By Patrick Neas, The Kansas City Star, January 27, 2023
Michael Stern will bid farewell to the Kansas City Symphony with a stellar season
The Kansas City Symphony’s 2023-2024 season will mark the end of Michael Stern’s 18-year run as music director. What a ride it’s been, and by the looks of next season, Stern is going to take us on one last joyful jaunt.
For the past year, Stern has been missing from the podium, more often than not, as the symphony has been trying out a string of guest conductors in its search for Stern’s replacement. But next season, Stern is once again leading the symphony in many of its concerts. Which is wonderful.
One of the joys of Stern’s tenure has been the way he’s brought all of his friends to Kansas City, and many of them are coming back to celebrate his final season with the symphony. On June 6, 2024, “An Evening With Yo-Yo Ma” will feature the beloved cellist in a tribute to Stern. Bring your hankies.
Violinist Joshua Bell is another friend of Stern’s. He’ll perform Henri Vieuxtemps’ Violin Concerto No. 5 with the orchestra May 31 to June 2. On that program, Bell will also play a collaborative work, “The Elements,” by three of America’s most important contemporary composers: Kevin Puts, Edgar Meyer and Jake Heggie.
Bell isn’t the only violinist making an appearance next season. Jun Iwasaki will perform Mozart’s Violin Concerto No. 5 from Jan. 26 to 28, and Pamela Frank will be the soloist for Beethoven’s Violin Concerto Feb. 2 to 4.
Superstar pianists lined up next season include Yefim Bronfman on the season opener Oct. 6 to 8, Zhu Wang Nov. 24 to 26, Joyce Yang March 1 to 3 and Jeffrey Kahane April 19 to 21.
During his time here, Stern has developed quite the collaborative relationship with Prairie Village native and international opera star Joyce DiDonato. She’ll be singing Mahler’s “Songs of a Wayfarer” Jan. 12 to 14.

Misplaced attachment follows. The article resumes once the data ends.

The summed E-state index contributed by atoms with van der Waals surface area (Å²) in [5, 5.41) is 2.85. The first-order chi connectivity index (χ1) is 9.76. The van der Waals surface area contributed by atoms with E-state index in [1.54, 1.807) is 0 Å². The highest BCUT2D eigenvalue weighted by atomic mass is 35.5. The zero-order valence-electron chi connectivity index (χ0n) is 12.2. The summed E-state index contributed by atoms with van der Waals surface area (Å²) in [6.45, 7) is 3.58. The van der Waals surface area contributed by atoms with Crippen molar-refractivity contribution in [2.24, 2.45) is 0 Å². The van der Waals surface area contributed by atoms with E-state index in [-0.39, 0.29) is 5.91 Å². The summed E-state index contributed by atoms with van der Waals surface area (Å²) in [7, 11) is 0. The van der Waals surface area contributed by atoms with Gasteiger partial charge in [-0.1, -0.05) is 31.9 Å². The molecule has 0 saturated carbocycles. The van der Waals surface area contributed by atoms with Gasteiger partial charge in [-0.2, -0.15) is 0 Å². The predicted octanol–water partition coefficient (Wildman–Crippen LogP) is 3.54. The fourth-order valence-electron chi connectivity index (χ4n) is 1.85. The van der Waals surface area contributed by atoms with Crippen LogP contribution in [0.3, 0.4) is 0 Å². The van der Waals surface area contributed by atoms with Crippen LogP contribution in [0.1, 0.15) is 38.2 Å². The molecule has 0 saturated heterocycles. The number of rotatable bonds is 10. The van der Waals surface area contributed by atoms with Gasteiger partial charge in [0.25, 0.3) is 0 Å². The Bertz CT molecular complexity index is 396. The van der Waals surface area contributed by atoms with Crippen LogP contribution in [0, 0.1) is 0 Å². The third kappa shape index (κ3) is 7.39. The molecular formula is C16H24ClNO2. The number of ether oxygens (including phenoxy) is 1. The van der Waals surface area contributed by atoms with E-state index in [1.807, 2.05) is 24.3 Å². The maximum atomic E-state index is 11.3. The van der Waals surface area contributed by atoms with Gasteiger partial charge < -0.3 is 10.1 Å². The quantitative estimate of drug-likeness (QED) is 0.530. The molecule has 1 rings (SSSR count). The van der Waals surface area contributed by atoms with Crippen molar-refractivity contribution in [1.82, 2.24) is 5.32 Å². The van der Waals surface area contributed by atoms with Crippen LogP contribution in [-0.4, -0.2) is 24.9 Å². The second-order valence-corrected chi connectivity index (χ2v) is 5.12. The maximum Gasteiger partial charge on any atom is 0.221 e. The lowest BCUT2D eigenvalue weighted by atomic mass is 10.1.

Stern has always been a champion of new music, and next season there’s a lot of it, including works commissioned by the symphony. Like Errollyn Wallen’s Violin Concerto, which will be performed by Philippe Quint March 22 to 24. Another commission is Shelley Washington’s “Both,” on the program Feb. 2 to 4.
The Kansas City Symphony Chorus directed by Charles Bruffy will also have opportunities to shine. Nov. 17 to 19, they’ll sing Arvo Pärt’s “Salve Regina.” The same program will feature two glorious masterpieces by Verdi, his “Stabat Mater” and “Te Deum,” which should provide a nice contrast to Pärt’s sacred minimalism. The chorus will also be featured when the symphony performs Mahler’s “Resurrection” Symphony June 14 to 16.
The season will end with Michael Stern conducting the symphony for the last time as its music director June 21 to 23. The program will include works to show off what a virtuoso ensemble the Kansas City Symphony has become: Mendelssohn’s Overture to “A Midsummer Night’s Dream,” Samuel Barber’s Symphony No. 1 (a nod, I’m sure, to Stern’s love of American music) and the lush, romantic Symphony No. 2 by Sibelius.
Sibelius’s fellow Finnish composer Sulho Santa wrote about the Symphony No. 2, “There is something about this music — at least for us — that leads us to ecstasy; almost like a shaman with his magic drum.”